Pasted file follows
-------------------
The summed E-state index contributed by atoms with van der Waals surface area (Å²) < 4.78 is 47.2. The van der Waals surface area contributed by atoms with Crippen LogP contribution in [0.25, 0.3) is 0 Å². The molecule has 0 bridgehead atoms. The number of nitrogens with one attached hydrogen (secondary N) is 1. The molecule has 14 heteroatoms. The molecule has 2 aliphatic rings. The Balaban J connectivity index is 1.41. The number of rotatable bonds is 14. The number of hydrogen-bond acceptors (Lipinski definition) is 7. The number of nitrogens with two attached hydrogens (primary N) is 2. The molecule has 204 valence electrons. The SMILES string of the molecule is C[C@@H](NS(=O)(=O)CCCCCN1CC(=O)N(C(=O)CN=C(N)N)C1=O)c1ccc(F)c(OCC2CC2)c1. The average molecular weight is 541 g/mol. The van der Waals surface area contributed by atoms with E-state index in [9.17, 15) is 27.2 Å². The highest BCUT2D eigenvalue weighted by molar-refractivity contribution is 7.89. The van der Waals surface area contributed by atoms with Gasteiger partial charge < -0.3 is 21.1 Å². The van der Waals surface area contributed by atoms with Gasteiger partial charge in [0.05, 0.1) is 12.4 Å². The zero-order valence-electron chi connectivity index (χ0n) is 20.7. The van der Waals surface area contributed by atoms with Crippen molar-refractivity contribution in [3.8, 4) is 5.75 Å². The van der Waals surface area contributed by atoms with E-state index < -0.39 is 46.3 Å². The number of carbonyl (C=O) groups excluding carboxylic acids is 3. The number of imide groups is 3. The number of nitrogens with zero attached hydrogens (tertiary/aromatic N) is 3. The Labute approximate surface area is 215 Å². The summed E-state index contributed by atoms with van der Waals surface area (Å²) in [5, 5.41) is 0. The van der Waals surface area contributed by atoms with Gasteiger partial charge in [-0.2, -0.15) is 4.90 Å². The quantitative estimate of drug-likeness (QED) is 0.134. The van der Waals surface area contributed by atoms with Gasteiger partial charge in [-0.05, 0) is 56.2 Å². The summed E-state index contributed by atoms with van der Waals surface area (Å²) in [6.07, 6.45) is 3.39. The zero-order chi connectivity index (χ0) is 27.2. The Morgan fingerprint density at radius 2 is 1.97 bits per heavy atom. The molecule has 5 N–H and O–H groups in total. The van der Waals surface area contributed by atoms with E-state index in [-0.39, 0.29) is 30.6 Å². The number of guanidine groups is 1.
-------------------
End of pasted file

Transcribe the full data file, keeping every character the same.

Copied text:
The summed E-state index contributed by atoms with van der Waals surface area (Å²) < 4.78 is 47.2. The van der Waals surface area contributed by atoms with Crippen LogP contribution in [0.25, 0.3) is 0 Å². The molecule has 0 bridgehead atoms. The number of nitrogens with one attached hydrogen (secondary N) is 1. The molecule has 14 heteroatoms. The molecule has 2 aliphatic rings. The Balaban J connectivity index is 1.41. The number of rotatable bonds is 14. The number of hydrogen-bond acceptors (Lipinski definition) is 7. The number of nitrogens with two attached hydrogens (primary N) is 2. The molecule has 204 valence electrons. The SMILES string of the molecule is C[C@@H](NS(=O)(=O)CCCCCN1CC(=O)N(C(=O)CN=C(N)N)C1=O)c1ccc(F)c(OCC2CC2)c1. The average molecular weight is 541 g/mol. The van der Waals surface area contributed by atoms with E-state index in [9.17, 15) is 27.2 Å². The highest BCUT2D eigenvalue weighted by molar-refractivity contribution is 7.89. The van der Waals surface area contributed by atoms with Gasteiger partial charge < -0.3 is 21.1 Å². The van der Waals surface area contributed by atoms with Gasteiger partial charge in [0.05, 0.1) is 12.4 Å². The zero-order valence-electron chi connectivity index (χ0n) is 20.7. The van der Waals surface area contributed by atoms with Crippen molar-refractivity contribution in [3.8, 4) is 5.75 Å². The van der Waals surface area contributed by atoms with E-state index < -0.39 is 46.3 Å². The number of carbonyl (C=O) groups excluding carboxylic acids is 3. The number of imide groups is 3. The number of nitrogens with zero attached hydrogens (tertiary/aromatic N) is 3. The Labute approximate surface area is 215 Å². The summed E-state index contributed by atoms with van der Waals surface area (Å²) in [5, 5.41) is 0. The van der Waals surface area contributed by atoms with Gasteiger partial charge in [-0.2, -0.15) is 4.90 Å². The quantitative estimate of drug-likeness (QED) is 0.134. The van der Waals surface area contributed by atoms with Gasteiger partial charge in [-0.05, 0) is 56.2 Å². The summed E-state index contributed by atoms with van der Waals surface area (Å²) in [6.07, 6.45) is 3.39. The zero-order chi connectivity index (χ0) is 27.2. The Morgan fingerprint density at radius 2 is 1.97 bits per heavy atom. The molecule has 5 N–H and O–H groups in total. The van der Waals surface area contributed by atoms with E-state index in [-0.39, 0.29) is 30.6 Å². The number of guanidine groups is 1.